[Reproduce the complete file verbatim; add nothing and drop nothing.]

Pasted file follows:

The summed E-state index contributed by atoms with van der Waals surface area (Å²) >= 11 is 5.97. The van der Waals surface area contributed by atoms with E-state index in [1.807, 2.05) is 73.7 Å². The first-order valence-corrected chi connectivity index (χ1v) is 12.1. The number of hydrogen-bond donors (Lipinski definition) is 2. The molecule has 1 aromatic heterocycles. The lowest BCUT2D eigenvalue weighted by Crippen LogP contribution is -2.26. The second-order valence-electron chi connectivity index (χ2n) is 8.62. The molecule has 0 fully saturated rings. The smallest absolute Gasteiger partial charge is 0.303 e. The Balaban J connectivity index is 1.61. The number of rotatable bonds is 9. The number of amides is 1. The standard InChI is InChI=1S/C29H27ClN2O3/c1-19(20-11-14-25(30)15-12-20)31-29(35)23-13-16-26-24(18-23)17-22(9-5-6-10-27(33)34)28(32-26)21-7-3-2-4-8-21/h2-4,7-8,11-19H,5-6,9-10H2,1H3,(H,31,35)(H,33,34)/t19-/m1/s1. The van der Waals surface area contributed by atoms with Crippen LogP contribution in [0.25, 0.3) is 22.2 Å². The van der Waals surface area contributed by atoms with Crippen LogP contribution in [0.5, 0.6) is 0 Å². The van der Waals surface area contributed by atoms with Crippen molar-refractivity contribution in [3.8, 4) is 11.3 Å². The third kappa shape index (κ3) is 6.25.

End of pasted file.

The summed E-state index contributed by atoms with van der Waals surface area (Å²) >= 11 is 5.97. The van der Waals surface area contributed by atoms with E-state index in [1.807, 2.05) is 73.7 Å². The first-order valence-corrected chi connectivity index (χ1v) is 12.1. The number of hydrogen-bond donors (Lipinski definition) is 2. The molecule has 1 aromatic heterocycles. The lowest BCUT2D eigenvalue weighted by Crippen LogP contribution is -2.26. The second-order valence-electron chi connectivity index (χ2n) is 8.62. The molecule has 0 fully saturated rings. The smallest absolute Gasteiger partial charge is 0.303 e. The Balaban J connectivity index is 1.61. The number of rotatable bonds is 9. The number of amides is 1. The standard InChI is InChI=1S/C29H27ClN2O3/c1-19(20-11-14-25(30)15-12-20)31-29(35)23-13-16-26-24(18-23)17-22(9-5-6-10-27(33)34)28(32-26)21-7-3-2-4-8-21/h2-4,7-8,11-19H,5-6,9-10H2,1H3,(H,31,35)(H,33,34)/t19-/m1/s1. The van der Waals surface area contributed by atoms with Crippen LogP contribution in [0.25, 0.3) is 22.2 Å². The van der Waals surface area contributed by atoms with Crippen LogP contribution in [0.5, 0.6) is 0 Å². The van der Waals surface area contributed by atoms with Crippen molar-refractivity contribution in [3.8, 4) is 11.3 Å². The third kappa shape index (κ3) is 6.25.